The C.E.C. amplifier proved to be noisier than the Scythe but I could not normally notice that. This amplifier had a surprisingly low growth of harmonic distortions under load: the difference from the distortions at no load was less than 0.0005%! That’s Load Effect Free indeed. What about the shape of distortions introduced by the amplifier?
That’s just amazing! The left section of the amplifier, optimized for high-impedance headphones, does not introduce harmonics higher than the third one, and even this harmonic is missing in the right section. To be exact, the third harmonic is lost in the noise whose characteristic peak is indicative of a ground loop. The user manual strongly recommends using additional grounding (there is a special screw at the bottom of the case) but I hadn’t looked this piece of advice up before my tests. According to the manual, the grounding will help get rid of noises when you are turning the volume controls.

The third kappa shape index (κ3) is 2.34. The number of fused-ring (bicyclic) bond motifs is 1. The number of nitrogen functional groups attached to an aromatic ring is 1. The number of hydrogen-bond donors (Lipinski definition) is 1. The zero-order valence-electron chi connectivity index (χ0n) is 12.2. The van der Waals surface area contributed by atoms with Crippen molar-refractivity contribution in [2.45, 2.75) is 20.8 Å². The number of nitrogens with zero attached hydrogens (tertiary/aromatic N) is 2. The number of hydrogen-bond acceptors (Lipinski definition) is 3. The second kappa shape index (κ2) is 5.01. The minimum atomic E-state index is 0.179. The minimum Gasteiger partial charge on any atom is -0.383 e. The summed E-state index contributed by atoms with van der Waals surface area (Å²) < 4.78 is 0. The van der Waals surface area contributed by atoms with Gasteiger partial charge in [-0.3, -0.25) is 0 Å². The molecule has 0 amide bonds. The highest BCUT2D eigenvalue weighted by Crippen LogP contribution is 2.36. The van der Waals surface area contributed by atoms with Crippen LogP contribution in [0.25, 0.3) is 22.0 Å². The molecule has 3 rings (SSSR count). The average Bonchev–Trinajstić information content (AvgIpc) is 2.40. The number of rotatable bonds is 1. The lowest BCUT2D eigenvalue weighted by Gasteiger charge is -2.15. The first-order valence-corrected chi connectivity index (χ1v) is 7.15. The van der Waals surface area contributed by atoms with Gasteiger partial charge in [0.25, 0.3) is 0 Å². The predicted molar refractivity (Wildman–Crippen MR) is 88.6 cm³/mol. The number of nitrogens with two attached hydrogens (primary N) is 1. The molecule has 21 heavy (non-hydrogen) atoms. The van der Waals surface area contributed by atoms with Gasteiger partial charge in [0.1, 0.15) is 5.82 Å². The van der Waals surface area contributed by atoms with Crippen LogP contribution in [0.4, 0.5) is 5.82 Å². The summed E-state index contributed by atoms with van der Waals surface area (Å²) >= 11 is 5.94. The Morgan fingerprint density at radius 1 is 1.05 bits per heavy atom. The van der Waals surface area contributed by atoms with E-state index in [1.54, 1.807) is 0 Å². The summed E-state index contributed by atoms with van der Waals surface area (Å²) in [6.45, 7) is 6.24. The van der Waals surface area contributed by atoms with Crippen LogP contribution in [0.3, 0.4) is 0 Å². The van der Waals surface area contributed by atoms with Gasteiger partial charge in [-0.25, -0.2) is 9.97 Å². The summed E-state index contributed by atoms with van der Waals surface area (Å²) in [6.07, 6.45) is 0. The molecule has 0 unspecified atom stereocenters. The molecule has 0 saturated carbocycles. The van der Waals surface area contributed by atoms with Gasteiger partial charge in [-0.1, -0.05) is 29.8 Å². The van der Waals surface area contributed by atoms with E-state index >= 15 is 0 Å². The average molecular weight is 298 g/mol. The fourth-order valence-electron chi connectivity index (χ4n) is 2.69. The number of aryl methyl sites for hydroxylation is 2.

Practice suggests that the volume controls are the weakest spot of the C.E.C. HD53R-80. When the controls point at 1 o'clock or lower, they bring a considerable difference into the volume of the channels. When set above the middle, they begin to lower the level of low and high frequencies as can be seen in the frequency response diagrams for the right and left amplifiers recorded at different positions of the volume controls. There we can also see the distortion of the frequency response under load, which is due to the nonzero output impedance of both amplifiers. However, these deflections are too small to be taken seriously. The nonzero impedance worsens the electric dumping of the dynamic heads, increasing distortions in low frequencies that spoil the result of the intermodulation distortion test. But it should be noted that the right amplifier only has a high second 60Hz harmonic whereas the left amplifier, which is not actually meant for 32Ohm headphones, lowers the harmonics quickly – you can see them up to the fifth harmonic only. It is all right at the high frequencies with the C.E.C. HD53R-80: the slim column of the second 7kHz harmonic is the only indication that this amplifier is not perfect.